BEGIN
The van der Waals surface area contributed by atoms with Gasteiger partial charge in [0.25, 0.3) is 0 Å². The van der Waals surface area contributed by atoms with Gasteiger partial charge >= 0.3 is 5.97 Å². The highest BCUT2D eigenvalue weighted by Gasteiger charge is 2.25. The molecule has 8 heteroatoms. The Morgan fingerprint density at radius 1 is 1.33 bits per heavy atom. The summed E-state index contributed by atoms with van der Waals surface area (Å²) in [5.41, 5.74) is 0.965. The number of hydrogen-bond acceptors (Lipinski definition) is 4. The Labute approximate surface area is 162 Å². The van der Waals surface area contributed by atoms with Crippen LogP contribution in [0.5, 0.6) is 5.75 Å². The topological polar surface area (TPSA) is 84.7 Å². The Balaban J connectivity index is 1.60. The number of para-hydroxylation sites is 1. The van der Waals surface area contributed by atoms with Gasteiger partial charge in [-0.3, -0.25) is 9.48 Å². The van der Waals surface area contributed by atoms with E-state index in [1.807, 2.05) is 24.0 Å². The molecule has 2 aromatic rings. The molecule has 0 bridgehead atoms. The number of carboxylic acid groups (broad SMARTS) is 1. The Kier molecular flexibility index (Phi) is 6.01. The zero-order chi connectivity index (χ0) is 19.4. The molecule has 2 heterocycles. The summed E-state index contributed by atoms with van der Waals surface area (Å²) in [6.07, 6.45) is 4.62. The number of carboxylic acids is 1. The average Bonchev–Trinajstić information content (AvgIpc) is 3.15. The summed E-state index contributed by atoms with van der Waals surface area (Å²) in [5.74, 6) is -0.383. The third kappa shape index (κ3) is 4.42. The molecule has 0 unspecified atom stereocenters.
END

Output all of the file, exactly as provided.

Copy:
The van der Waals surface area contributed by atoms with Gasteiger partial charge in [0.25, 0.3) is 0 Å². The van der Waals surface area contributed by atoms with Gasteiger partial charge >= 0.3 is 5.97 Å². The highest BCUT2D eigenvalue weighted by Gasteiger charge is 2.25. The molecule has 8 heteroatoms. The Morgan fingerprint density at radius 1 is 1.33 bits per heavy atom. The summed E-state index contributed by atoms with van der Waals surface area (Å²) in [5.41, 5.74) is 0.965. The number of hydrogen-bond acceptors (Lipinski definition) is 4. The Labute approximate surface area is 162 Å². The van der Waals surface area contributed by atoms with Crippen LogP contribution in [0.5, 0.6) is 5.75 Å². The topological polar surface area (TPSA) is 84.7 Å². The Balaban J connectivity index is 1.60. The number of para-hydroxylation sites is 1. The van der Waals surface area contributed by atoms with Gasteiger partial charge in [-0.3, -0.25) is 9.48 Å². The van der Waals surface area contributed by atoms with E-state index in [1.807, 2.05) is 24.0 Å². The molecule has 2 aromatic rings. The molecule has 0 bridgehead atoms. The number of carboxylic acid groups (broad SMARTS) is 1. The Kier molecular flexibility index (Phi) is 6.01. The zero-order chi connectivity index (χ0) is 19.4. The molecule has 2 heterocycles. The summed E-state index contributed by atoms with van der Waals surface area (Å²) in [6.07, 6.45) is 4.62. The number of carboxylic acids is 1. The average Bonchev–Trinajstić information content (AvgIpc) is 3.15. The summed E-state index contributed by atoms with van der Waals surface area (Å²) in [5.74, 6) is -0.383. The third kappa shape index (κ3) is 4.42. The molecule has 0 unspecified atom stereocenters.